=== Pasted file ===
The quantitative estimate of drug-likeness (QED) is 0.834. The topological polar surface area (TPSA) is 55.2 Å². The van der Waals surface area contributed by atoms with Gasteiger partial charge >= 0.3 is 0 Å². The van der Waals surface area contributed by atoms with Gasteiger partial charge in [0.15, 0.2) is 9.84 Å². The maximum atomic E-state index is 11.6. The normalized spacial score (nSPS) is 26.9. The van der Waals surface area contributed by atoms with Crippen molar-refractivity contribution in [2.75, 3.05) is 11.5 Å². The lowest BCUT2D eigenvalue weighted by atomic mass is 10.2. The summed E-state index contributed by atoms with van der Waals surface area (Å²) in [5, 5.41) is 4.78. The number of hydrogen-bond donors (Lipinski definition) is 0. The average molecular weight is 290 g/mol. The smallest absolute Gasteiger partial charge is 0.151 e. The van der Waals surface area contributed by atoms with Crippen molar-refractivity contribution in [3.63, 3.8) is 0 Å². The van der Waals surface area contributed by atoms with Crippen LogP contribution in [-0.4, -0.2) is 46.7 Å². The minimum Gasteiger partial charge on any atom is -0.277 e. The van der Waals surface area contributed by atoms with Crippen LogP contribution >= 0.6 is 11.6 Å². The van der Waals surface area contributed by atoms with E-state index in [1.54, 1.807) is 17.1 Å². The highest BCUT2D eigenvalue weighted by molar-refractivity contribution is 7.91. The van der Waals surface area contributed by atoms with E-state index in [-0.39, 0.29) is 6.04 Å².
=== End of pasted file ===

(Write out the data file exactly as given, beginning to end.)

The quantitative estimate of drug-likeness (QED) is 0.834. The topological polar surface area (TPSA) is 55.2 Å². The van der Waals surface area contributed by atoms with Gasteiger partial charge >= 0.3 is 0 Å². The van der Waals surface area contributed by atoms with Gasteiger partial charge in [0.15, 0.2) is 9.84 Å². The maximum atomic E-state index is 11.6. The normalized spacial score (nSPS) is 26.9. The van der Waals surface area contributed by atoms with Crippen molar-refractivity contribution in [2.75, 3.05) is 11.5 Å². The lowest BCUT2D eigenvalue weighted by atomic mass is 10.2. The summed E-state index contributed by atoms with van der Waals surface area (Å²) in [5, 5.41) is 4.78. The number of hydrogen-bond donors (Lipinski definition) is 0. The average molecular weight is 290 g/mol. The smallest absolute Gasteiger partial charge is 0.151 e. The van der Waals surface area contributed by atoms with Crippen molar-refractivity contribution in [3.63, 3.8) is 0 Å². The van der Waals surface area contributed by atoms with Crippen LogP contribution in [-0.4, -0.2) is 46.7 Å². The minimum Gasteiger partial charge on any atom is -0.277 e. The van der Waals surface area contributed by atoms with Crippen LogP contribution >= 0.6 is 11.6 Å². The van der Waals surface area contributed by atoms with E-state index in [1.54, 1.807) is 17.1 Å². The highest BCUT2D eigenvalue weighted by molar-refractivity contribution is 7.91. The van der Waals surface area contributed by atoms with E-state index in [-0.39, 0.29) is 6.04 Å².